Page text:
Wednesday, February 13, 2008

Scientific American on the Large Hadron Collider

The Large Hadron Collider (LHC) is set to go online later this year. Scientific American printed a great series of articles on the LHC in their February 2008 issue. Non-subscribers can access two of the main articles online:

Large Hadron Collider: The Discovery Machine and
The Coming Revolution in Particle Physics

Here's a taste of what to expect from the first article:

[T]he LHC’s basic parameters outdo those of previous colliders in almost every respect. It starts by producing proton beams of far higher energies than ever before. Its nearly 7,000 magnets, chilled by liquid helium to less than two kelvins to make them superconducting, will steer and focus two beams of protons traveling within a millionth of a percent of the speed of light. Each proton will have about 7 TeV of energy—7,000 times as much energy as a proton at rest has embodied in its mass, courtesy of Einstein’s E = mc2. That is about seven times the energy of the reigning record holder, the Tevatron collider at Fermi National Accelerator Laboratory in Batavia, Ill. Equally important, the machine is designed to produce beams with 40 times the intensity, or luminosity, of the Tevatron’s beams. When it is fully loaded and at maximum energy, all the circulating particles will carry energy roughly equal to the kinetic energy of about 900 cars traveling at 100 kilometers per hour..."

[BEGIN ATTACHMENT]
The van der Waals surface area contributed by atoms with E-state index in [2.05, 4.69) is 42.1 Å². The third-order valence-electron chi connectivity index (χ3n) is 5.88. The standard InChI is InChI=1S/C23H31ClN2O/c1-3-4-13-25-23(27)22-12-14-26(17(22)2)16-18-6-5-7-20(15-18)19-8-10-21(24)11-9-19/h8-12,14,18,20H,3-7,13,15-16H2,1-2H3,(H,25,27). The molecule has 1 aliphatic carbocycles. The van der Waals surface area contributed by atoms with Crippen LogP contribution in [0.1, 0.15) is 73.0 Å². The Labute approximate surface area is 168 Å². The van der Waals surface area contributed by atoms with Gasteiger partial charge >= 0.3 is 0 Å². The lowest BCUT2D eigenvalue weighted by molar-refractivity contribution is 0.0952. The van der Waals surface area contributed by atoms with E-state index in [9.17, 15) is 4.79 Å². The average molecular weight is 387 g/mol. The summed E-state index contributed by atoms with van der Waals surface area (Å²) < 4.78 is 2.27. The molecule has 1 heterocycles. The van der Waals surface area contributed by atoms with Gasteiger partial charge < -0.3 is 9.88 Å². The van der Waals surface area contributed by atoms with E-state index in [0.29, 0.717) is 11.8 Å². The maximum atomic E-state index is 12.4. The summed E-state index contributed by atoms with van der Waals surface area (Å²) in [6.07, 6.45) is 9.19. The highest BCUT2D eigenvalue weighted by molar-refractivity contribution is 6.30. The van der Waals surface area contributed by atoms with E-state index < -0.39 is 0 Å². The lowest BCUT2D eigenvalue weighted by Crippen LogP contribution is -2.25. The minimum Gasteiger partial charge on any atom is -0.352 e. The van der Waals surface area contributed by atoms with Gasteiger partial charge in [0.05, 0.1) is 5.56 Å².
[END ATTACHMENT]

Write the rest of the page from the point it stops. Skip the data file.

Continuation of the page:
The picture on the right is of the Compact Muon Solenoid (CMS). It is one of the four experiments built into the LHC. The other experiments are ALICE, ATLAS and LHCb.

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